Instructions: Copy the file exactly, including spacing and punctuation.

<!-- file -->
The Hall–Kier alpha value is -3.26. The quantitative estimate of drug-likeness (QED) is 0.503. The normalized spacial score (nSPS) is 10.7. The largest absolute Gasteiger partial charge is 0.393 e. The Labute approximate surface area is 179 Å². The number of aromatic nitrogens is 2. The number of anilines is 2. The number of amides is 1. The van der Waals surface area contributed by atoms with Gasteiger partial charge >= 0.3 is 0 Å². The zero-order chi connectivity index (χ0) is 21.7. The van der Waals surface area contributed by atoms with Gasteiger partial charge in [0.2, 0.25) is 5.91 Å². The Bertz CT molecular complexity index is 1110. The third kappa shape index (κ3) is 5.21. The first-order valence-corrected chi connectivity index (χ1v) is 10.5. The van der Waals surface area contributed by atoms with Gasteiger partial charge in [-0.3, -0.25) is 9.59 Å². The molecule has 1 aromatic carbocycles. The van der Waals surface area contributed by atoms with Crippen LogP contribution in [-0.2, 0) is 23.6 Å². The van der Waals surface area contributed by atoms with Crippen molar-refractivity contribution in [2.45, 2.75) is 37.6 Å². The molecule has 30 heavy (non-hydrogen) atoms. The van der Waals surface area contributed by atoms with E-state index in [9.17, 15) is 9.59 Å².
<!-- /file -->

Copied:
The Hall–Kier alpha value is -3.26. The quantitative estimate of drug-likeness (QED) is 0.503. The normalized spacial score (nSPS) is 10.7. The largest absolute Gasteiger partial charge is 0.393 e. The Labute approximate surface area is 179 Å². The number of aromatic nitrogens is 2. The number of anilines is 2. The number of amides is 1. The van der Waals surface area contributed by atoms with Gasteiger partial charge >= 0.3 is 0 Å². The zero-order chi connectivity index (χ0) is 21.7. The van der Waals surface area contributed by atoms with Gasteiger partial charge in [0.2, 0.25) is 5.91 Å². The Bertz CT molecular complexity index is 1110. The third kappa shape index (κ3) is 5.21. The first-order valence-corrected chi connectivity index (χ1v) is 10.5. The van der Waals surface area contributed by atoms with Gasteiger partial charge in [-0.3, -0.25) is 9.59 Å². The molecule has 1 aromatic carbocycles. The van der Waals surface area contributed by atoms with Crippen LogP contribution in [-0.2, 0) is 23.6 Å². The van der Waals surface area contributed by atoms with Crippen molar-refractivity contribution in [2.45, 2.75) is 37.6 Å². The molecule has 30 heavy (non-hydrogen) atoms. The van der Waals surface area contributed by atoms with E-state index in [9.17, 15) is 9.59 Å².